Wow, this place has become quiet

I just returned from holiday and expected heaps of postings on my return but instead I find just 3 new and 2 unread. Mind you, the posting about the PCB footprint goof did have a larger number of replies. :wink:

What’s happened to us all? Have we all switched to a new architecture or something? I know I use ESP8266 a lot but I still use NETMF for some legacy and new stuff where I need the power and easy development. I am also working on a G400 footprint SOM with the Octavo module. :wink:


Perhaps TinyClr works so well, that no one has any problems. Yes its eerily quite around here.

Aduino’s, Pi’s and may other devices are cheaper and have much more success than NETMF and unfortunately GHI disappointed some customers in the past and it takes a long time to get back lost customers
and what could a customer now use ?
NETMF with all the bugs and missing features ?
a very early alpha of what comes after NETMF (even if its promising) with bugs and missing features ?
of course it depends what features you need and Visual Studio is not the only IDE which is able to debug

to use with Visual Studio and NETMF or TinyCLR ? :smiley:

Define success? If you’re looking at sheer sales volume then yes, they are successful, but that’s not what NETMF set out to do. It set out to make the process easier, with the ability to attach a debugger, leveraging the mountains of programming skill that is available in a modern language like c#; which it has done, to resounding success.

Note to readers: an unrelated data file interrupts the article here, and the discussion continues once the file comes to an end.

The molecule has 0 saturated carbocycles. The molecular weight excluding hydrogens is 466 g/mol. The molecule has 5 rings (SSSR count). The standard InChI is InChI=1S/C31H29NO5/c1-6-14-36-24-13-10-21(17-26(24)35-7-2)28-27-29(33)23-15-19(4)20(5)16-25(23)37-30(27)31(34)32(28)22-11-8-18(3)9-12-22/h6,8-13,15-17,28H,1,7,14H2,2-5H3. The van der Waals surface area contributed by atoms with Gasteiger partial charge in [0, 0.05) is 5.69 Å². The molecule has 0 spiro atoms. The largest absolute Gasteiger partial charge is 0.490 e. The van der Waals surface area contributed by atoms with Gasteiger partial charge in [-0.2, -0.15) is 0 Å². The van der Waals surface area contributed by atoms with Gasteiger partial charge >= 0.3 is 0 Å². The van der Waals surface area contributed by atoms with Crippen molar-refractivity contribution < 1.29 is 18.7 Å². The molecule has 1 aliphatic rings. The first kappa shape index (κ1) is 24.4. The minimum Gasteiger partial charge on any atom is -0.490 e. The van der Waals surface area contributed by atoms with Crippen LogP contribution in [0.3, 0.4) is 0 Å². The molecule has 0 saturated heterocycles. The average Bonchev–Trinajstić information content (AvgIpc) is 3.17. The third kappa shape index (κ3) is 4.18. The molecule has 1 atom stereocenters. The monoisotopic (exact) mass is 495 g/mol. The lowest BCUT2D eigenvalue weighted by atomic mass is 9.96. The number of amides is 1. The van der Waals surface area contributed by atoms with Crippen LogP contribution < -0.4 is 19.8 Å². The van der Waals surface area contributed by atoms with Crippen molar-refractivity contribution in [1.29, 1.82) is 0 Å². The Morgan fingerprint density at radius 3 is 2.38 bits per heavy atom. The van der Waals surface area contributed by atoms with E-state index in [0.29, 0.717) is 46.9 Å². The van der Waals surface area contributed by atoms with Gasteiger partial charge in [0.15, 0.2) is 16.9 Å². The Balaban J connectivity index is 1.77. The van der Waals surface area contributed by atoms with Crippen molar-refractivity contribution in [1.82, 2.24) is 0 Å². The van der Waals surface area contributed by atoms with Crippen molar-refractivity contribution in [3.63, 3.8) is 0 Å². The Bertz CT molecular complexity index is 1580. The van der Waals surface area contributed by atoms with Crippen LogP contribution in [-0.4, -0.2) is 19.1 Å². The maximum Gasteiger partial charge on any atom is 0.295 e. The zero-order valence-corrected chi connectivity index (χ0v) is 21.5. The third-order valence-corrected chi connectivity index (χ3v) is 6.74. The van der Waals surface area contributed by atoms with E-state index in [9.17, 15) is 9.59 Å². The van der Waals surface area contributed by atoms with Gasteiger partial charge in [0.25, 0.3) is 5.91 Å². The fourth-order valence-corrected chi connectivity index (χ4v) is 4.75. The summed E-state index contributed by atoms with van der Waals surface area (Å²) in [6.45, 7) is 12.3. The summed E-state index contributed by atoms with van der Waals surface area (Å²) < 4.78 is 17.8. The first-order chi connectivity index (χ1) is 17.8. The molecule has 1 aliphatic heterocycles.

if i take a look at projects you will find on the internet, hackster for example, it looks like most users don’t need what you define as “easy process” they still have success even without VS and C# and "the easy NETMF"
and as already mentioned VS is not the only IDE with debugging capabilities

more than 99% electronic projects are not done with NETMF, because NETMF is so awesome ?

TinyCLR OS when its finished is one of many and i am curious what market share it will have (and what restrictions)

My thoughts are the new web site broke many of the legacy google links that brought people to the site.
Once you leak the google juice, it take a long time to get it back.
As I said before, I think they need to work out some routing for the new site so the old links still work.


Unlike many of you pros, I’m only a hobbyist and not a commercial product developer, but I have to say I feel GHI isn’t heading in the right direction for me to stay involved. I’ve given this quite a bit of thought recently :slight_smile:

After they redesigned the website, the first thing i thought was “they abandoned the amateur/hobbyist/DIY part of their business”. Now, i know they haven’t so don’t flame me, but it felt that way. I totally respect the priorities of running a business and the money is to be made in commercial products, but I’ve always felt GHI built interest in commercial usage by grabbing interest of home DIY’ers first, not the other way around. The new site is fully professional focused, not amateur.

Here’s some of the things I feel are missed opportunites:

  • Where o’ where is mention of IOT? The single biggest “trending” topic for Arduino/ESPs/etc is IoT devices, yet GHI makes no mention nor tie in on their site. How does GHI empower IoT, how do they empower the creator? What’s GHI’s role in an IoT world?